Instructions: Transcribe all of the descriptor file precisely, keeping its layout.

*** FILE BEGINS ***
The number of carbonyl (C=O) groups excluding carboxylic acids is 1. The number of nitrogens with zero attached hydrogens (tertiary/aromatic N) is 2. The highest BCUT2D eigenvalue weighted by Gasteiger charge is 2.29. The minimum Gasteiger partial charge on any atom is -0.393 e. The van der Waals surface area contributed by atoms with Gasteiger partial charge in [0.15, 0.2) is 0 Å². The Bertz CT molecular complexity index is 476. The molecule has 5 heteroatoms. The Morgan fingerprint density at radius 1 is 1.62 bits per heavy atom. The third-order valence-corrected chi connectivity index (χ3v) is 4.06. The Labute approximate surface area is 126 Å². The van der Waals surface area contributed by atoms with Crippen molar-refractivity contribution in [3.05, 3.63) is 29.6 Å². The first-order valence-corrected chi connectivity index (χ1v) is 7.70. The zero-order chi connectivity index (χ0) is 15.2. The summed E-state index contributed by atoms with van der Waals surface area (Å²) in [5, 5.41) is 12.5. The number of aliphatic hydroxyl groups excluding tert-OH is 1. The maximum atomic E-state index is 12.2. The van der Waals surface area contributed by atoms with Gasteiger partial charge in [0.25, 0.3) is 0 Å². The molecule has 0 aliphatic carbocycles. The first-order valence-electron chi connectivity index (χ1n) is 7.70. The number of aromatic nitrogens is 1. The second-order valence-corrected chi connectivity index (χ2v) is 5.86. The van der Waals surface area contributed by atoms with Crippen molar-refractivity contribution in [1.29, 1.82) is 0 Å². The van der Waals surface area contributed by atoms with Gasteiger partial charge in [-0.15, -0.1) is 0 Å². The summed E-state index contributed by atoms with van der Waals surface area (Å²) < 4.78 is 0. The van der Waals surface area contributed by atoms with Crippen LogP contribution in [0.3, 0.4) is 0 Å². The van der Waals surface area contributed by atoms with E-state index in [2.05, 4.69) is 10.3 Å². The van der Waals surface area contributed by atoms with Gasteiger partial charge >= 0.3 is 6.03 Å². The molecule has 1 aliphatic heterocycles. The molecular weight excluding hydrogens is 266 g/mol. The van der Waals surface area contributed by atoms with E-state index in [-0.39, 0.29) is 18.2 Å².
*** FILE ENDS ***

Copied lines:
The number of carbonyl (C=O) groups excluding carboxylic acids is 1. The number of nitrogens with zero attached hydrogens (tertiary/aromatic N) is 2. The highest BCUT2D eigenvalue weighted by Gasteiger charge is 2.29. The minimum Gasteiger partial charge on any atom is -0.393 e. The van der Waals surface area contributed by atoms with Gasteiger partial charge in [0.15, 0.2) is 0 Å². The Bertz CT molecular complexity index is 476. The molecule has 5 heteroatoms. The Morgan fingerprint density at radius 1 is 1.62 bits per heavy atom. The third-order valence-corrected chi connectivity index (χ3v) is 4.06. The Labute approximate surface area is 126 Å². The van der Waals surface area contributed by atoms with Crippen molar-refractivity contribution in [3.05, 3.63) is 29.6 Å². The first-order valence-corrected chi connectivity index (χ1v) is 7.70. The zero-order chi connectivity index (χ0) is 15.2. The summed E-state index contributed by atoms with van der Waals surface area (Å²) in [5, 5.41) is 12.5. The number of aliphatic hydroxyl groups excluding tert-OH is 1. The maximum atomic E-state index is 12.2. The van der Waals surface area contributed by atoms with Gasteiger partial charge in [0.25, 0.3) is 0 Å². The molecule has 0 aliphatic carbocycles. The first-order valence-electron chi connectivity index (χ1n) is 7.70. The number of aromatic nitrogens is 1. The second-order valence-corrected chi connectivity index (χ2v) is 5.86. The van der Waals surface area contributed by atoms with Crippen molar-refractivity contribution in [1.29, 1.82) is 0 Å². The van der Waals surface area contributed by atoms with Gasteiger partial charge in [-0.15, -0.1) is 0 Å². The summed E-state index contributed by atoms with van der Waals surface area (Å²) < 4.78 is 0. The van der Waals surface area contributed by atoms with Crippen LogP contribution in [0.3, 0.4) is 0 Å². The van der Waals surface area contributed by atoms with E-state index in [2.05, 4.69) is 10.3 Å². The van der Waals surface area contributed by atoms with Gasteiger partial charge >= 0.3 is 6.03 Å². The molecule has 1 aliphatic heterocycles. The molecular weight excluding hydrogens is 266 g/mol. The van der Waals surface area contributed by atoms with E-state index in [-0.39, 0.29) is 18.2 Å².